Jersey Central Power & Light (JCP&L) is ready to respond to power outages caused during the hurricane season, which runs June 1, 2013, through Nov. 30, 2013.
As one of 10 FirstEnergy Corp. utilities, JCP&L is able to use FirstEnergy's certified meteorologists' access to National Hurricane Center data to help predict any hurricane or tropical storm's impact on JCP&L's central and northern New Jersey service areas. This information is used to help pre-position outside personnel and resources in New Jersey prior to the weather event occurring.
If major storms strike, JCP&L can call on thousands of line workers, hazard responders, forestry workers and support personnel from FirstEnergy's other utilities that can be deployed to New Jersey to help restore service to customers as quickly as possible. In addition, JCP&L has access to several utility industry mutual assistance organizations that could provide additional resources to help restore service to customers, if necessary.
"One of the key benefits of being part of a big company like FirstEnergy is that we have large-scale resources that can be deployed to areas with the most severe damage," said Anthony Hurley, vice president Operations, JCP&L. "In addition, our storm process is the same for all of our utilities, which means when crews from Ohio or West Virginia arrive in New Jersey, they can begin work immediately on behalf of our customers."
When Hurricane Sandy hit New Jersey last year, JCP&L responded with the largest mobilization of crews, equipment, material and support in the company's history. Ultimately, more than 13,000 linemen and forestry workers, as well as thousands of support staff, joined the massive restoration effort.
As part of its hurricane preparation efforts, JCP&L will be conducting a storm drill on June 20, 2013, at its Morristown, N. J., headquarters that will involve company operations and support personnel, representatives from the Office of Emergency Management, and staff from the New Jersey Bureau of Public Utilities. The drill is designed to enhance and refine the communication process between the company and governmental agencies when a major weather event impacts the region.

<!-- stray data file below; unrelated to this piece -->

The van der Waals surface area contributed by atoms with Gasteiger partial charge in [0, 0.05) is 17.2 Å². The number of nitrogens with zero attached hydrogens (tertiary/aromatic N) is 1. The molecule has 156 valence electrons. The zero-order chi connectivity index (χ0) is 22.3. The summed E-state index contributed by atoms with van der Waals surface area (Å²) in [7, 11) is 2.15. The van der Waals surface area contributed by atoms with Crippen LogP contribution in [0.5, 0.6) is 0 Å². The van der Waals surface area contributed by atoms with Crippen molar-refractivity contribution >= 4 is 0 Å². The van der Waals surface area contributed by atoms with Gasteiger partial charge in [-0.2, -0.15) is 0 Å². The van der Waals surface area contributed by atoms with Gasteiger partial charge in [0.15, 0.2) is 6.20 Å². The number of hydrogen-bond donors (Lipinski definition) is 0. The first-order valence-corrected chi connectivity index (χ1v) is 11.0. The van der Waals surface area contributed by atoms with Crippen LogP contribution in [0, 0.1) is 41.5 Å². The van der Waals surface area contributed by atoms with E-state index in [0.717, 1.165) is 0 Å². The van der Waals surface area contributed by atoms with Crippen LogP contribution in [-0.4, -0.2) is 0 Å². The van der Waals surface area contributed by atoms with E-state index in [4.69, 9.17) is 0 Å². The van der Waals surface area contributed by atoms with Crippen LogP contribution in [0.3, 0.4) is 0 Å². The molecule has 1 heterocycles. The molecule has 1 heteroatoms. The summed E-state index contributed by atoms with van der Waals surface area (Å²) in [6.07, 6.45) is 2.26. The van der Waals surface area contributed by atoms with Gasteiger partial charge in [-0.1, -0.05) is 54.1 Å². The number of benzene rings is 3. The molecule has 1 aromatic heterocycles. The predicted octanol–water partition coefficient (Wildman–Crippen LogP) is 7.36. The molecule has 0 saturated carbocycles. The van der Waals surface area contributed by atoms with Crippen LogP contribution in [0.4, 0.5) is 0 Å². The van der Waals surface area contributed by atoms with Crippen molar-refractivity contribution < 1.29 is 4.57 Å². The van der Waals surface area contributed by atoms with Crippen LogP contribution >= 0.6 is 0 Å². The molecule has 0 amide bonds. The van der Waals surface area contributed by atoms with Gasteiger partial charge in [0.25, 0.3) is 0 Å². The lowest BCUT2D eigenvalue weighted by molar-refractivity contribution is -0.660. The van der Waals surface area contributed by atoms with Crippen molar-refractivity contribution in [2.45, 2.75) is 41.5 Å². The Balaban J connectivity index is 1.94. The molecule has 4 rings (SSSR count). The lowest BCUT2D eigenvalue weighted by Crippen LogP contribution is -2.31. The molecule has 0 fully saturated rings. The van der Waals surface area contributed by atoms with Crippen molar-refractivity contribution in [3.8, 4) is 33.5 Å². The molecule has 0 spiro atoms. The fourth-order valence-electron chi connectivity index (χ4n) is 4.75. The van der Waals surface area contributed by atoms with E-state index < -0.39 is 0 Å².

As part of its ongoing efforts to enhance system reliability, in 2013 JCP&L and its vegetation management contractors have trimmed more than 1,900 circuit miles of electric lines, with an additional 1,600 circuit miles expected to be completed by year end.
The tree trimming and vegetation management work is done on a four-year cycle to ensure proper clearances around electric circuits and equipment and is designed to help reduce tree-related outages, particularly during severe weather. Vegetation is inspected and trees are pruned in a manner that preserves the health of the tree and observes legal requirements, while also maintaining safe and reliable electric service for customers. In some cases, trees that present a danger or are diseased may also be removed.
System Reliability Projects
JCP&L has completed multiple projects throughout its northern and central New Jersey service areas that are expected to enhance customer service reliability. The work included rebuilding transmission lines, upgrading substation equipment, and rebuilding infrastructure and reconnecting service to homes on the barrier islands that were damaged during Hurricane Sandy. With customers expected to use more electricity during the summer months, the company focused on completing major repairs and conducting ongoing maintenance prior to June 1, 2013.
The largest project was energizing the rebuilt Whippany-Roseland 230 kV transmission line. This $12-million project included replacing 19 older style towers with new steel monopoles.
JCP&L also is continuing work on its Local Infrastructure and Transmission Enhancement (LITE) Program, a $200 million, multiyear plan that ultimately will encompass up to 50 transmission and sub-transmission projects designed to enhance system reliability.